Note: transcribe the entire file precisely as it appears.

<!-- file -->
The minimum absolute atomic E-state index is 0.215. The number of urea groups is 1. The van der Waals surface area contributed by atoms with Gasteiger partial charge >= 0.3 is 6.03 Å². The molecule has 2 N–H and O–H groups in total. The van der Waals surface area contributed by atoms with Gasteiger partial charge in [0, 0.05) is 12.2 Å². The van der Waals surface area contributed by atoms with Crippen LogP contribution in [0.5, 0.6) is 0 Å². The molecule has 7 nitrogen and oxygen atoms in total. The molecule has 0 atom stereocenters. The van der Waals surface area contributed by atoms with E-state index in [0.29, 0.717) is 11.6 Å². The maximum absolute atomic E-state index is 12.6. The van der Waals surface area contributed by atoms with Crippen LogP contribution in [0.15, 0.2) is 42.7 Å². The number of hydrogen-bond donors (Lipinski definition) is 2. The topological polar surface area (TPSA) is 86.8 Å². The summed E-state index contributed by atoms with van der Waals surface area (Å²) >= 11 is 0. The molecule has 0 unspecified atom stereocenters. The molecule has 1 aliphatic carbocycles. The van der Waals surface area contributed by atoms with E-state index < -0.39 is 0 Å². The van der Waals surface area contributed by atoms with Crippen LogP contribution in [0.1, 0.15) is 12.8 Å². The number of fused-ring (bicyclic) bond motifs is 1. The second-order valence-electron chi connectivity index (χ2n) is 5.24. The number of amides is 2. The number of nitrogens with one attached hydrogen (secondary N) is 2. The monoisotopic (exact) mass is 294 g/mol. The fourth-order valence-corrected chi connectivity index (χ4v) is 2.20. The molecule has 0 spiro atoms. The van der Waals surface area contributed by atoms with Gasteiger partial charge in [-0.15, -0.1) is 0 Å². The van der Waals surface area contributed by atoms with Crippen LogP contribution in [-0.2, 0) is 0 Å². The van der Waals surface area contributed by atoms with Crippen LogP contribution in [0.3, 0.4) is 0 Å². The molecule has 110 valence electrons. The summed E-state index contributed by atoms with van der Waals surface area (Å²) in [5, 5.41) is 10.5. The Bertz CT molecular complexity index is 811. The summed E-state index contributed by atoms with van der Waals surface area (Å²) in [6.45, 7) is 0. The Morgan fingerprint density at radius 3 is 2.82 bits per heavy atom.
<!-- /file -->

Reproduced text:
The minimum absolute atomic E-state index is 0.215. The number of urea groups is 1. The van der Waals surface area contributed by atoms with Gasteiger partial charge >= 0.3 is 6.03 Å². The molecule has 2 N–H and O–H groups in total. The van der Waals surface area contributed by atoms with Gasteiger partial charge in [0, 0.05) is 12.2 Å². The van der Waals surface area contributed by atoms with Crippen LogP contribution in [0.5, 0.6) is 0 Å². The molecule has 7 nitrogen and oxygen atoms in total. The molecule has 0 atom stereocenters. The van der Waals surface area contributed by atoms with E-state index in [0.29, 0.717) is 11.6 Å². The maximum absolute atomic E-state index is 12.6. The van der Waals surface area contributed by atoms with Crippen LogP contribution in [0.15, 0.2) is 42.7 Å². The number of hydrogen-bond donors (Lipinski definition) is 2. The topological polar surface area (TPSA) is 86.8 Å². The summed E-state index contributed by atoms with van der Waals surface area (Å²) >= 11 is 0. The molecule has 0 unspecified atom stereocenters. The molecule has 1 aliphatic carbocycles. The van der Waals surface area contributed by atoms with E-state index < -0.39 is 0 Å². The van der Waals surface area contributed by atoms with Crippen LogP contribution in [0.1, 0.15) is 12.8 Å². The number of fused-ring (bicyclic) bond motifs is 1. The second-order valence-electron chi connectivity index (χ2n) is 5.24. The number of amides is 2. The number of nitrogens with one attached hydrogen (secondary N) is 2. The monoisotopic (exact) mass is 294 g/mol. The fourth-order valence-corrected chi connectivity index (χ4v) is 2.20. The molecule has 0 spiro atoms. The van der Waals surface area contributed by atoms with Gasteiger partial charge in [-0.15, -0.1) is 0 Å². The van der Waals surface area contributed by atoms with Crippen LogP contribution in [-0.2, 0) is 0 Å². The van der Waals surface area contributed by atoms with Crippen LogP contribution in [0.3, 0.4) is 0 Å². The molecule has 110 valence electrons. The summed E-state index contributed by atoms with van der Waals surface area (Å²) in [5, 5.41) is 10.5. The Bertz CT molecular complexity index is 811. The summed E-state index contributed by atoms with van der Waals surface area (Å²) in [6.45, 7) is 0. The Morgan fingerprint density at radius 3 is 2.82 bits per heavy atom.